At the crossroads between the worlds of industry and luxury, mechanical watchmaking has its own distinctive way of innovating. The supreme paradox of its situation lies in its inherent need to progress while remaining true to solutions dating back several centuries. The gear train, the lever escapement, the balance-spring automatic winding and analogue displays all emerged between 1450 and 1800. Gradually perfecting these led watchmaking to a degree of accomplishment that plateaued in the 1960s. Nonetheless, like any industry, it must constantly explore new approaches if it wishes to avoid exposure to the kind of disruptive innovations epitomized by the battery-driven quartz regulator.
A matter of scale
Most watch brands are pygmies compared with the industrial juggernauts. The turnover of the entire Swiss watchmaking sector amounts to less than that of Volkswagen automobiles or Dupont pharmaceuticals alone. And innovation is expensive, especially when it comes to implementing it on a broader scale – without which there is no hope of return on investment for its R&D endeavors. Watchmaking has therefore had to forge its own path by drawing inspiration from various sources, adapting and recovering whatever it can. The great 18th century horologists were mathematicians, locksmiths and astronomers. Brilliant multi-skilled figures such as Breguet, Berthoud, Graham and others were equally capable of producing chronometers, locks, thermometers and other metrology instruments.These key industry players were however isolated by geographical distance, the absence of means of communication, or by the walls of snow that cut off the remote Swiss valleys for most of the year. Open-mindedness was a matter of survival.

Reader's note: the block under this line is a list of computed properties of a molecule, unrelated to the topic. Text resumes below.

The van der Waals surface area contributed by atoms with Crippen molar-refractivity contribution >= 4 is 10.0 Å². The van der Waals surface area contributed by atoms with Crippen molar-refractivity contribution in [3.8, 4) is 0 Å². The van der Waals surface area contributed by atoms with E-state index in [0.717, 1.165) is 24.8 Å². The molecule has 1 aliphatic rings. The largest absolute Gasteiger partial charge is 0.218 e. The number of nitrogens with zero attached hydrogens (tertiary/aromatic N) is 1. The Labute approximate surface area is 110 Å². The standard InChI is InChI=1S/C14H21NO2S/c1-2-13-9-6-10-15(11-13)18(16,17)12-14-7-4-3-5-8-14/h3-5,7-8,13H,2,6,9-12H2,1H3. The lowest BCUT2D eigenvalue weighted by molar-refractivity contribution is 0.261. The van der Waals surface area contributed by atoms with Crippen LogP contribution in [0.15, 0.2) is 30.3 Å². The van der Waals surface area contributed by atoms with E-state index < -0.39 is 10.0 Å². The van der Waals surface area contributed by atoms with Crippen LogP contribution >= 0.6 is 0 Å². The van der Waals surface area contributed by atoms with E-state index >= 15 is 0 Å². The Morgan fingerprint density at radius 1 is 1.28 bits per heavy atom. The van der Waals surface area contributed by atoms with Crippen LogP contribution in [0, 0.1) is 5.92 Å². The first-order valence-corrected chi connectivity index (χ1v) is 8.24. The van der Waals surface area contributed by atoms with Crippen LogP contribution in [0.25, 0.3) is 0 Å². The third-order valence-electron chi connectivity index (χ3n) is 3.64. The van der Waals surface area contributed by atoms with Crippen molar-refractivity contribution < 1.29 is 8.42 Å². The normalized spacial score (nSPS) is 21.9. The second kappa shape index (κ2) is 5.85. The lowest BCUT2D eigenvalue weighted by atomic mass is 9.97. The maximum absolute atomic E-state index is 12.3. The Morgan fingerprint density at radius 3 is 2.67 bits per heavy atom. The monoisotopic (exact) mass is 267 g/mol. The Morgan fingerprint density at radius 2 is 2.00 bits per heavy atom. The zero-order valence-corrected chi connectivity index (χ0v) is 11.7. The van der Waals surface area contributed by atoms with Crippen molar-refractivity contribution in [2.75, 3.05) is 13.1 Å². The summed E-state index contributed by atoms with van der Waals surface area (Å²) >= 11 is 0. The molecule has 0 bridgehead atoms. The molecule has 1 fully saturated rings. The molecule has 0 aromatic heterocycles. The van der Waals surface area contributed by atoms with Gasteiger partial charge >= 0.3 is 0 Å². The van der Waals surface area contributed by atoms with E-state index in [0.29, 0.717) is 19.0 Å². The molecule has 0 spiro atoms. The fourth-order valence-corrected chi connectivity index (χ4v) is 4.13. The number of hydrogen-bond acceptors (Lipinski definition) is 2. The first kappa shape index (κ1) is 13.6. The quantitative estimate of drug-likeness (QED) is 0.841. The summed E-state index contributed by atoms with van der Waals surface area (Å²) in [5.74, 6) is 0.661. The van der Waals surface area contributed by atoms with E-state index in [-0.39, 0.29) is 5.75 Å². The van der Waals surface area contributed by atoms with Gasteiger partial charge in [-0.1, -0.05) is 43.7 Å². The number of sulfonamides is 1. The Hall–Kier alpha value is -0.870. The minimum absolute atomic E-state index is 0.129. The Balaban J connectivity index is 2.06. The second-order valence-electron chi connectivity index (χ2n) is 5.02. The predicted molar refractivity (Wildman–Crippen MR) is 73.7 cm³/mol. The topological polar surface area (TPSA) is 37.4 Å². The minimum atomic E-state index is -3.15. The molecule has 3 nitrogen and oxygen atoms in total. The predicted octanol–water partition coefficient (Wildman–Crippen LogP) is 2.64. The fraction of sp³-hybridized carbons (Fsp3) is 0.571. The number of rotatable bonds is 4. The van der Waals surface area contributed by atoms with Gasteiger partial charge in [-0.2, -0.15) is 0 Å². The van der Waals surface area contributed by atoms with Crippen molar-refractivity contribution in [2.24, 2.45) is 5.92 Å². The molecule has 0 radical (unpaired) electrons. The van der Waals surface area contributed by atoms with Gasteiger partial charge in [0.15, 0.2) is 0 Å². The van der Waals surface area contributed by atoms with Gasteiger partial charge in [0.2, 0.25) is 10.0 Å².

Contemporary watchmaking is not very different in this respect. By breaking down apparent partitions and boundaries, it resolutely seeks out existing solutions that it adapts to its own needs. PVD and DLC-type surface treatments are borrowed from the machine tool industry, where they are used to limit friction on loading trays or to harden cutting tools.
Before being adopted by Rado in the 1980s, so-called high-tech ceramics were already part of thermal insulation in metallurgy and the space industry. The latter indeed supplies various materials that are described as new in watchmaking, despite being fairly commonplace in other domains. Ultra-light alloys such as aluminum-lithium, the carbon nanotubes used by Richard Mille, the ultra-hard polymers featured by HYT as well as various carbon fiber applications all exemplify this phenomenon.
It should be pointed out that, ten years ago, watchmakers were still very keen to point out their differences from their engineering colleagues. Many of them regarded horology as a world apart with its own set of prescriptions – and especially proscriptions. Barriers have now finally collapsed, along with existing taboos, opening the door to the introduction of new materials. Among the latter, the most interesting to date is undoubtedly silicon, which stemmed from the field of semi-conductors and is now used to make balance-springs, balance-wheels and levers. The original fundamental research was conducted by the CSEM, a private research laboratory based in Neuchâtel which also played a key role in the escapement just presented by Vaucher Manufacture : the Genequand system. A number of new initiatives are in the pipeline at the Swiss Federal Institute of Technology in Lausanne, and the watch industry is benefiting extensively from the knowledge-sharing paradigm of today’s world, along with the pragmatism displayed in Swiss-based research.